• The phone number for your vet's office
  • The phone number for the closest emergency vet clinic (ER for pets)
  • The phone number for the Animal Poison Control Center
  • How to muzzle your dog when he's in pain so he doesn't bite others
  • Directions to an emergency veterinary clinic
  • Knowledge of basic pet CPR
  • Knowledge of how to stop bleeding

Basic First Aid for Animals 

Please note that giving your pet basic first aid is not intended to replace qualified, professional veterinary care. It is solely to help stabilize your pet for a trip to your emergency cat and dog veterinarian. 

If you are unsure of what you should do in your pet's specific emergency, contact our veterinary team for advice.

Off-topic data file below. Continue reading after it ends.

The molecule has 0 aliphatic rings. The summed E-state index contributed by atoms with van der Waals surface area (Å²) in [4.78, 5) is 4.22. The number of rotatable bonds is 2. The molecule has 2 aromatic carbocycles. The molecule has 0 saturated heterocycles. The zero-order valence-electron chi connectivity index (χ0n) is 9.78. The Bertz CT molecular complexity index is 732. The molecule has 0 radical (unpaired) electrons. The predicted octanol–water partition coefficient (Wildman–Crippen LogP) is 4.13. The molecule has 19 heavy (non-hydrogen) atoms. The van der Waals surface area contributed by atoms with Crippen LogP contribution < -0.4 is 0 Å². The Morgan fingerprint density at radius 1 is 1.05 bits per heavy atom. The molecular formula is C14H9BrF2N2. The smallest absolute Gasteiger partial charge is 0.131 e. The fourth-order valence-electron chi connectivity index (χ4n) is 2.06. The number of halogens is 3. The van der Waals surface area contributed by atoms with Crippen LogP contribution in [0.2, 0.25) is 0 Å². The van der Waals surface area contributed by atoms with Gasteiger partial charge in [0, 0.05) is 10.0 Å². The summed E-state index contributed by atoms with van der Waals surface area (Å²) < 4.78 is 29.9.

Applying Basic Pet First Aid

Below are some basic first-aid tips for pets like dogs and cats that you may need to use before bringing your pet to an emergency vet clinic.

  • To be safe, muzzle your pet. Even the nicest pets can bite when they're hurt, so it's best to be careful. Ask your vet in advance how to use gauze to tie a muzzle if you don't have a muzzle handy.
  • Press a clean, thick pad of gauze over any cuts or scrapes, and keep your hand on the wound until the blood starts to clot. Keep the pressure on for at least three minutes before checking to see if the blood is indeed clotting.
  • Keep the pet as quiet and warm as you can.
  • If you think the pet has broken bones, find a flat surface, like a board or stretcher, that you can move the pet on from place to place. Using a blanket or towel to tie the pet to the surface may also be a good idea.
  • Remember that any first aid you give your pet should be followed by veterinary care right away. First aid care is not the same as veterinary care, but it could save your pet's life until it can see a vet.

Coping With Seizures

Do not try to restrain your pet. Attempt to remove any objects that can cause harm to your pet. After the seizure is over, keep your pet warm while you phone your vet.